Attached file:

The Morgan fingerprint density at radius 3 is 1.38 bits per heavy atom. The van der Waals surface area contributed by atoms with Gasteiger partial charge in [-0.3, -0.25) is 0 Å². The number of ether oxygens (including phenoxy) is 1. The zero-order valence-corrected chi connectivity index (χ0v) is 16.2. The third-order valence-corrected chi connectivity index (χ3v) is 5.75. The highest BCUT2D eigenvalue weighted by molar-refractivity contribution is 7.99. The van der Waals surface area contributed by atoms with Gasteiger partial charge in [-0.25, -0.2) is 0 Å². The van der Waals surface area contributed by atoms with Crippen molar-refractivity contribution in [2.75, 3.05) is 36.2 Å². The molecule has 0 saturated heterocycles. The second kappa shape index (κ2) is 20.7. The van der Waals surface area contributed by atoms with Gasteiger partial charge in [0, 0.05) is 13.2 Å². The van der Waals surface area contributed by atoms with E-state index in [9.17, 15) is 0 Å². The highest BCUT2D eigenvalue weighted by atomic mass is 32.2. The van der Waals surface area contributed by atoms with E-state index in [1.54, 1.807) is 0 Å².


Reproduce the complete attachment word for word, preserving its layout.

The Morgan fingerprint density at radius 3 is 1.38 bits per heavy atom. The van der Waals surface area contributed by atoms with Gasteiger partial charge in [-0.3, -0.25) is 0 Å². The number of ether oxygens (including phenoxy) is 1. The zero-order valence-corrected chi connectivity index (χ0v) is 16.2. The third-order valence-corrected chi connectivity index (χ3v) is 5.75. The highest BCUT2D eigenvalue weighted by molar-refractivity contribution is 7.99. The van der Waals surface area contributed by atoms with Gasteiger partial charge in [-0.25, -0.2) is 0 Å². The van der Waals surface area contributed by atoms with Crippen molar-refractivity contribution in [2.75, 3.05) is 36.2 Å². The molecule has 0 saturated heterocycles. The second kappa shape index (κ2) is 20.7. The van der Waals surface area contributed by atoms with Gasteiger partial charge in [0, 0.05) is 13.2 Å². The van der Waals surface area contributed by atoms with E-state index in [9.17, 15) is 0 Å². The highest BCUT2D eigenvalue weighted by atomic mass is 32.2. The van der Waals surface area contributed by atoms with E-state index in [1.54, 1.807) is 0 Å².